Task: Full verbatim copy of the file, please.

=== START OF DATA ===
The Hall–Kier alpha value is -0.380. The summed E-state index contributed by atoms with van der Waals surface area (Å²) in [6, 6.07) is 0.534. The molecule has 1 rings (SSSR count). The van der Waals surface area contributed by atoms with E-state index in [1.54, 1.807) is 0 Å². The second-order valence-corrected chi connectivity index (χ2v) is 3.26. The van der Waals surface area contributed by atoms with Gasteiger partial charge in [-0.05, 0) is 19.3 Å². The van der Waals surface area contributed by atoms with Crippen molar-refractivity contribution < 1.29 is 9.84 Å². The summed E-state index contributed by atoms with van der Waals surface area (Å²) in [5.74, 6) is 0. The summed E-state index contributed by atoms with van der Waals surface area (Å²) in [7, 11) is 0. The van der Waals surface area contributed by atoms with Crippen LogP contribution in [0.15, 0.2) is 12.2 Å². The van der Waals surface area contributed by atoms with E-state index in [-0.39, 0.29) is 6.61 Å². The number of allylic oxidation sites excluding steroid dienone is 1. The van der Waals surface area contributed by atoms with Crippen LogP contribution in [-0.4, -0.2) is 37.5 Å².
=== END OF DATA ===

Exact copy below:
The Hall–Kier alpha value is -0.380. The summed E-state index contributed by atoms with van der Waals surface area (Å²) in [6, 6.07) is 0.534. The molecule has 1 rings (SSSR count). The van der Waals surface area contributed by atoms with E-state index in [1.54, 1.807) is 0 Å². The second-order valence-corrected chi connectivity index (χ2v) is 3.26. The van der Waals surface area contributed by atoms with Gasteiger partial charge in [-0.05, 0) is 19.3 Å². The van der Waals surface area contributed by atoms with Crippen molar-refractivity contribution < 1.29 is 9.84 Å². The summed E-state index contributed by atoms with van der Waals surface area (Å²) in [5.74, 6) is 0. The summed E-state index contributed by atoms with van der Waals surface area (Å²) in [7, 11) is 0. The van der Waals surface area contributed by atoms with Crippen LogP contribution in [0.15, 0.2) is 12.2 Å². The van der Waals surface area contributed by atoms with E-state index in [-0.39, 0.29) is 6.61 Å². The number of allylic oxidation sites excluding steroid dienone is 1. The van der Waals surface area contributed by atoms with Crippen LogP contribution in [-0.4, -0.2) is 37.5 Å².